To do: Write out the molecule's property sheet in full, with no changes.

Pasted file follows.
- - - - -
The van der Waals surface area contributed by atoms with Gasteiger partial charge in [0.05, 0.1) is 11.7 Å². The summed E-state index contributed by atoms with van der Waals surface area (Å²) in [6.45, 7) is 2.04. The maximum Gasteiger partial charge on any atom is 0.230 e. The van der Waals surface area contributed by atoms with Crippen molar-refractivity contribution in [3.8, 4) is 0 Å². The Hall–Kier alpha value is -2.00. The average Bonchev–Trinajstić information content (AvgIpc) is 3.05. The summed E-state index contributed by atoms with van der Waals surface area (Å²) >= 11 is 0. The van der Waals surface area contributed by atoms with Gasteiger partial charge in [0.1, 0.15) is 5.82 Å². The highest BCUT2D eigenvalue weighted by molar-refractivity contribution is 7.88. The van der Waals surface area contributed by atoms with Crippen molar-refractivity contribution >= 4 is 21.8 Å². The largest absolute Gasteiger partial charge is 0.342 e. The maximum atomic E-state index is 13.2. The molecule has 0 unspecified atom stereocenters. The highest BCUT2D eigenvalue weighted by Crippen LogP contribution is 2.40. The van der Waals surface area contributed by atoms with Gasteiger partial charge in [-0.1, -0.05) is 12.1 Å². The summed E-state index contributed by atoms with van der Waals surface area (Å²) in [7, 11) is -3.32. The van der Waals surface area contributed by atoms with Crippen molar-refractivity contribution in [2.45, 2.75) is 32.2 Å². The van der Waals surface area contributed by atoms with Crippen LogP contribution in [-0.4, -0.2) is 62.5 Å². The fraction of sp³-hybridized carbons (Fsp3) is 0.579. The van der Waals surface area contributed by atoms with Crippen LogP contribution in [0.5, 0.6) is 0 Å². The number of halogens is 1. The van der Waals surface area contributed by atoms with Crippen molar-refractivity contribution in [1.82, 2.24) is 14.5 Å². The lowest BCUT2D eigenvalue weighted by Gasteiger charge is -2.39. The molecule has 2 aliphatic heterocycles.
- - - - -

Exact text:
The van der Waals surface area contributed by atoms with Gasteiger partial charge in [0.05, 0.1) is 11.7 Å². The summed E-state index contributed by atoms with van der Waals surface area (Å²) in [6.45, 7) is 2.04. The maximum Gasteiger partial charge on any atom is 0.230 e. The van der Waals surface area contributed by atoms with Crippen molar-refractivity contribution in [3.8, 4) is 0 Å². The Hall–Kier alpha value is -2.00. The average Bonchev–Trinajstić information content (AvgIpc) is 3.05. The summed E-state index contributed by atoms with van der Waals surface area (Å²) >= 11 is 0. The van der Waals surface area contributed by atoms with Gasteiger partial charge in [0.1, 0.15) is 5.82 Å². The highest BCUT2D eigenvalue weighted by molar-refractivity contribution is 7.88. The van der Waals surface area contributed by atoms with Crippen molar-refractivity contribution >= 4 is 21.8 Å². The largest absolute Gasteiger partial charge is 0.342 e. The maximum atomic E-state index is 13.2. The molecule has 0 unspecified atom stereocenters. The highest BCUT2D eigenvalue weighted by Crippen LogP contribution is 2.40. The van der Waals surface area contributed by atoms with Gasteiger partial charge in [-0.1, -0.05) is 12.1 Å². The summed E-state index contributed by atoms with van der Waals surface area (Å²) in [7, 11) is -3.32. The van der Waals surface area contributed by atoms with Crippen molar-refractivity contribution in [2.45, 2.75) is 32.2 Å². The van der Waals surface area contributed by atoms with Crippen LogP contribution in [-0.4, -0.2) is 62.5 Å². The fraction of sp³-hybridized carbons (Fsp3) is 0.579. The van der Waals surface area contributed by atoms with Crippen LogP contribution in [0.5, 0.6) is 0 Å². The number of halogens is 1. The van der Waals surface area contributed by atoms with Crippen molar-refractivity contribution in [1.82, 2.24) is 14.5 Å². The lowest BCUT2D eigenvalue weighted by Gasteiger charge is -2.39. The molecule has 2 aliphatic heterocycles.